Is processor can do memory and arithmetic operation at the same time?

You’re right, a modern x86 will decode add dword [mem], 1 to 3 uops: a load, an ALU add, and a store. (This is actually a simplification of various things, including Intel’s micro-fusion and how AMD always keeps a load+ALU together in some parts of the pipeline…)

Those 3 dependent operations can’t happen at the same time because the later ones have to wait for the result of the earlier one.

But execution of independent instructions can overlap, and modern CPUs very aggressively look for and exploit “instruction level parallelism” to run your code faster than 1 uop per clock. See this answer for an intro to what a single CPU core can do in parallel, with links to more stuff, like Agner Fog’s x86 microarch guide, and David Kanter’s write-ups of Sandybridge and Bulldozer.

But if you look at Intel’s P6 and Sandybridge microarchitecture families, a store is actually separate store-address and store-data uops. The store-address uop has no dependency on the load or ALU uop, and can write the store address into the store buffer at any time. (Intel’s optimization manual calls it the Memory Order Buffer).

To increase front-end throughput, store-address and store-data uops can decode as a micro-fused pair. For add, so can the load+alu operation, so an Intel CPU can decode add dword [rdi], 1 to 2 fused-domain uops. (The same load+add micro-fusion works for decoding add eax, [rdi] to a single uop, so any of “simple” decoders can decode it, not just the “complex” decoder that can handle multi-uop instructions. This reduces front-end bottlenecks).

This is why add [mem], 1 is more efficient than inc [mem] on Intel CPUs, even though inc reg is just as efficient (but smaller) than add reg,1. (inc can’t micro-fuse its load+inc, which sets flags differently than add). INC instruction vs ADD 1: Does it matter?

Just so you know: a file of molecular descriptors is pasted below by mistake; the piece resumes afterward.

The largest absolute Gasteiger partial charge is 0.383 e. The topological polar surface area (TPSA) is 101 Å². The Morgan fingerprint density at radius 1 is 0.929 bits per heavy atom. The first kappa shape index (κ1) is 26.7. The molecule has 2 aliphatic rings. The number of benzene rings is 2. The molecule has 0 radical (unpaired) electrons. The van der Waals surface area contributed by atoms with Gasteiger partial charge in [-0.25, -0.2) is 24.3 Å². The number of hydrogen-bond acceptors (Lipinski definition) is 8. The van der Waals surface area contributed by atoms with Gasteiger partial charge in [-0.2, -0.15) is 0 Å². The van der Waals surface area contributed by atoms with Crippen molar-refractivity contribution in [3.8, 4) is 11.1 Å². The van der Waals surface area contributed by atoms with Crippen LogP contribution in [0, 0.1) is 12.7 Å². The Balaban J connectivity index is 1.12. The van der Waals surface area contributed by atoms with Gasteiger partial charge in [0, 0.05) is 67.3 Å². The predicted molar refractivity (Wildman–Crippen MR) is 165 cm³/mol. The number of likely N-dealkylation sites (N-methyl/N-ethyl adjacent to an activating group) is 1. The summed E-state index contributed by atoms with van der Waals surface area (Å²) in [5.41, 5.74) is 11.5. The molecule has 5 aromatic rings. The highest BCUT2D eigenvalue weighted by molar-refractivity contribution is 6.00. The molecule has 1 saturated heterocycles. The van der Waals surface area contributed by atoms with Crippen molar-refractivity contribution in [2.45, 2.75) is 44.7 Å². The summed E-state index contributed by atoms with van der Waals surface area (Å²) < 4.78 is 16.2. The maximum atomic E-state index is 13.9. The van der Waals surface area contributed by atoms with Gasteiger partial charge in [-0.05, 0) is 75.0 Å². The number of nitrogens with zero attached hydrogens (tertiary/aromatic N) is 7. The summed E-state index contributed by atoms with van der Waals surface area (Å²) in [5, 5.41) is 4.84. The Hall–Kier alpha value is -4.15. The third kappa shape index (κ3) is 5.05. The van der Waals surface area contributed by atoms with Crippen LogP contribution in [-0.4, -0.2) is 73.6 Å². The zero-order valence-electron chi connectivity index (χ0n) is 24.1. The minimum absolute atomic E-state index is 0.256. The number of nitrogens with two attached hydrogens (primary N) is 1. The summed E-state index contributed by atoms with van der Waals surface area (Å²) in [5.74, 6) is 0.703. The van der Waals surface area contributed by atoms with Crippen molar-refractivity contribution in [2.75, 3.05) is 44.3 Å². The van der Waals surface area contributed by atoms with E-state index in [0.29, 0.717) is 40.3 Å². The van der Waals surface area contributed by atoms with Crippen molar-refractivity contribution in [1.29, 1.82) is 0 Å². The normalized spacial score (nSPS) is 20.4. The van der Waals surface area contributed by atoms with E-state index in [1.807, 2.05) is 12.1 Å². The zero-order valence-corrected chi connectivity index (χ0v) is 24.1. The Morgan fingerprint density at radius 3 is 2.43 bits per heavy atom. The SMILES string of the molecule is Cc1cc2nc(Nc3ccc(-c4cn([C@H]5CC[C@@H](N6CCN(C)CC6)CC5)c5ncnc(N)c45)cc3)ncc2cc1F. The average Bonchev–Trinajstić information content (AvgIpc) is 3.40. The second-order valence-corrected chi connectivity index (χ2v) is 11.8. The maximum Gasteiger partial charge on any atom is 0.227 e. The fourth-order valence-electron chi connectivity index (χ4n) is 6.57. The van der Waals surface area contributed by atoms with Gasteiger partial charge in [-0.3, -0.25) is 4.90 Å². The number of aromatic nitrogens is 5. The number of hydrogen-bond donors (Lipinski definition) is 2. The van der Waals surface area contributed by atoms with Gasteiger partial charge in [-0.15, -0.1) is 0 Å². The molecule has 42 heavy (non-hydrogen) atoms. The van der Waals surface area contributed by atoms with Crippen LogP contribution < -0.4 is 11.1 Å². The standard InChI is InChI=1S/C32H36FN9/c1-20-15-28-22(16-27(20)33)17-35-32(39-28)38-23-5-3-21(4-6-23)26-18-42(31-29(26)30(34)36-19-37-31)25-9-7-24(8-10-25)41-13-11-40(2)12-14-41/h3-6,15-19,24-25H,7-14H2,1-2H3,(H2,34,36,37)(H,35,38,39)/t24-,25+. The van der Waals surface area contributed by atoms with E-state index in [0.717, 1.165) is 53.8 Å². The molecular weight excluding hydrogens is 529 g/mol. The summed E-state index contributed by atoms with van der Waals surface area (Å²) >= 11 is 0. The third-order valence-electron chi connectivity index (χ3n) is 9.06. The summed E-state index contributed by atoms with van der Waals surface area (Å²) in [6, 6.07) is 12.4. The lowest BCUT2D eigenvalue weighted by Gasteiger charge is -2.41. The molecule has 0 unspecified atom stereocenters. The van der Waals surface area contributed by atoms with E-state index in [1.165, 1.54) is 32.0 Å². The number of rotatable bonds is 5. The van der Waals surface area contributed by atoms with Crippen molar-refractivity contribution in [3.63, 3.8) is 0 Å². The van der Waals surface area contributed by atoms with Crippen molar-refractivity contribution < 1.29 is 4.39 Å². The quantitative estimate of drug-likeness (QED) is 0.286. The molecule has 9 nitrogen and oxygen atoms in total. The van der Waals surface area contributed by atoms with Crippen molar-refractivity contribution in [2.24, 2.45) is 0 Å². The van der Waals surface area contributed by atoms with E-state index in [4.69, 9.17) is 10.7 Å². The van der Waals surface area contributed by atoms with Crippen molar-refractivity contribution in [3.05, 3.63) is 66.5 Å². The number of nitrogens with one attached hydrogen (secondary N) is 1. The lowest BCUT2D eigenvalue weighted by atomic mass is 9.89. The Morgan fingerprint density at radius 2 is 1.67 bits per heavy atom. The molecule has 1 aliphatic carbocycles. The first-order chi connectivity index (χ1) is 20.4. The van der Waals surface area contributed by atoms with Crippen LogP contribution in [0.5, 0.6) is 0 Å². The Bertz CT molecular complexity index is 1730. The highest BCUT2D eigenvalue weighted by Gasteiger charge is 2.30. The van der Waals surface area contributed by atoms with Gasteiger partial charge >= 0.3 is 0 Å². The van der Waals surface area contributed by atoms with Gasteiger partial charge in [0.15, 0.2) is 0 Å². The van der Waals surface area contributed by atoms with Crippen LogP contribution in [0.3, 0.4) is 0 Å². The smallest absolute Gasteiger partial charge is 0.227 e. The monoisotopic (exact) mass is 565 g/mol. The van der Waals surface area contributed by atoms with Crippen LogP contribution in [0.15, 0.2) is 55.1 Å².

But this is just helping the front-end get uops into the scheduler more quickly; the load still has to run separately from the add.

But a micro-fused load doesn’t have to wait for the rest of the whole instruction’s inputs to be ready. Consider an instruction like add [rdi], eax where RDI and EAX are both inputs to the instruction, but EAX isn’t needed until the ALU add uop. The load can execute as soon as the load-address is ready and there’s a free load execution unit (AGU + cache access). See also How are x86 uops scheduled, exactly?.

registers are read in Decode uOp, Store/Load in Memory uOp and we allow ourselves to take the value of a register at the Memory uOp

All current x86 microarchitectures use out-of-order execution with register renaming (Tomasulo’s algorithm). Instructions are renamed and issued into the out-of-order part of the core (ROB and scheduler).

The physical register file isn’t read until an instruction is “dispatched” from the scheduler to an execution unit. (Or for recently-generated inputs, forwarded from other uops.)

Independent instructions can overlap their execution. For example, a Skylake CPU can sustain a throughput of 4 fused-domain / 7 unfused-domain uops per clock, including 2 loads + 1 store, in a carefully crafted loop:

.loop: ; HSW: 1.12c / iter. SKL: 1.0001c
    add edx, [rsp]           ; 1 fused-domain uop:  micro-fused load+add
    mov [rax], edi           : 1 fused-domain uop:  micro-fused store-address+store-data
    blsi ebx, [rdi]          : 1 fused-domain uop:  micro-fused load+bit-manip

    dec ecx
    jnz .loop                ; 1 fused-domain uop: macro-fused dec+branch runs on port 6

Sandybridge-family CPUs have an L1d cache capable of 2 reads + 1 write per clock. (Before Haswell, only 256-bit vectors could work around the AGU throughput limit, though. See How can cache be that fast?.)

Sandybridge-family front-end throughput is 4 fused-domain uops per clock, and they have lots of execution units in the back-end to handle various instruction mixes. (Haswell and later have 4 integer ALUs, 2 load ports, a store-data port, and a dedicated store-AGU for simple store addressing modes. So they can often “catch up” quickly after a cache-miss stalls execution, quickly making room in the out-of-order window to find more work to do.)

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